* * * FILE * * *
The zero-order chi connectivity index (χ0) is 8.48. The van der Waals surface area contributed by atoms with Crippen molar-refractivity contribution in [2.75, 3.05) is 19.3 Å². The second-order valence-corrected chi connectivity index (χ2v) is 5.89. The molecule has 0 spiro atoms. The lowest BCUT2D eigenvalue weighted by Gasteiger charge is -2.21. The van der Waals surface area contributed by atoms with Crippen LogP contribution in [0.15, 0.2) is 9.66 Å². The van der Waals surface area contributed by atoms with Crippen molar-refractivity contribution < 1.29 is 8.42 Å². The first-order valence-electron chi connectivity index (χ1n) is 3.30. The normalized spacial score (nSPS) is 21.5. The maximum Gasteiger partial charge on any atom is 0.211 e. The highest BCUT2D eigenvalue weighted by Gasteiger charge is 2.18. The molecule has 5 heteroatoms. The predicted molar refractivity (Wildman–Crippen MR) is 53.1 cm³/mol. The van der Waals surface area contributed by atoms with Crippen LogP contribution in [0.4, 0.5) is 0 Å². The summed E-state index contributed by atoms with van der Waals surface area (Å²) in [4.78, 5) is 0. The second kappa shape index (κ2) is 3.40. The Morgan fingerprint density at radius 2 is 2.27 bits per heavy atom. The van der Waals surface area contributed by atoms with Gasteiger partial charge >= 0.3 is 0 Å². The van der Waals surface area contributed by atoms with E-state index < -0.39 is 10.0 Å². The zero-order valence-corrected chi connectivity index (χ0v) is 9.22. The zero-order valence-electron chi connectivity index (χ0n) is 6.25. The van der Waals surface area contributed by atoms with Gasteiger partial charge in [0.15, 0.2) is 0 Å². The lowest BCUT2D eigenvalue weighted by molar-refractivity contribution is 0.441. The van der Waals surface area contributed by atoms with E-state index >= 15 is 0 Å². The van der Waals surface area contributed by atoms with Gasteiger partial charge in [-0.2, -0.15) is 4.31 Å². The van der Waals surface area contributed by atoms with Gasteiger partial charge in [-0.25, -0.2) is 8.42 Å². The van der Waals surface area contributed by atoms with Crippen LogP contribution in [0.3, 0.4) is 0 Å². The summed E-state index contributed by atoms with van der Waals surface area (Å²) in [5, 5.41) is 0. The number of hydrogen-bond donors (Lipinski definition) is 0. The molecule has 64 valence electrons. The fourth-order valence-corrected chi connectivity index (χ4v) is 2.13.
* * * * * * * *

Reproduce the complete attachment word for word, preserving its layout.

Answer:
The zero-order chi connectivity index (χ0) is 8.48. The van der Waals surface area contributed by atoms with Crippen molar-refractivity contribution in [2.75, 3.05) is 19.3 Å². The second-order valence-corrected chi connectivity index (χ2v) is 5.89. The molecule has 0 spiro atoms. The lowest BCUT2D eigenvalue weighted by Gasteiger charge is -2.21. The van der Waals surface area contributed by atoms with Crippen LogP contribution in [0.15, 0.2) is 9.66 Å². The van der Waals surface area contributed by atoms with Crippen molar-refractivity contribution < 1.29 is 8.42 Å². The first-order valence-electron chi connectivity index (χ1n) is 3.30. The normalized spacial score (nSPS) is 21.5. The maximum Gasteiger partial charge on any atom is 0.211 e. The highest BCUT2D eigenvalue weighted by Gasteiger charge is 2.18. The molecule has 5 heteroatoms. The predicted molar refractivity (Wildman–Crippen MR) is 53.1 cm³/mol. The van der Waals surface area contributed by atoms with Crippen LogP contribution in [0.4, 0.5) is 0 Å². The summed E-state index contributed by atoms with van der Waals surface area (Å²) in [4.78, 5) is 0. The second kappa shape index (κ2) is 3.40. The Morgan fingerprint density at radius 2 is 2.27 bits per heavy atom. The van der Waals surface area contributed by atoms with Gasteiger partial charge >= 0.3 is 0 Å². The van der Waals surface area contributed by atoms with E-state index < -0.39 is 10.0 Å². The zero-order valence-corrected chi connectivity index (χ0v) is 9.22. The zero-order valence-electron chi connectivity index (χ0n) is 6.25. The van der Waals surface area contributed by atoms with Gasteiger partial charge in [0.15, 0.2) is 0 Å². The lowest BCUT2D eigenvalue weighted by molar-refractivity contribution is 0.441. The van der Waals surface area contributed by atoms with E-state index >= 15 is 0 Å². The van der Waals surface area contributed by atoms with Gasteiger partial charge in [-0.2, -0.15) is 4.31 Å². The van der Waals surface area contributed by atoms with Gasteiger partial charge in [-0.25, -0.2) is 8.42 Å². The van der Waals surface area contributed by atoms with Crippen LogP contribution in [0.3, 0.4) is 0 Å². The summed E-state index contributed by atoms with van der Waals surface area (Å²) in [5, 5.41) is 0. The number of hydrogen-bond donors (Lipinski definition) is 0. The molecule has 64 valence electrons. The fourth-order valence-corrected chi connectivity index (χ4v) is 2.13.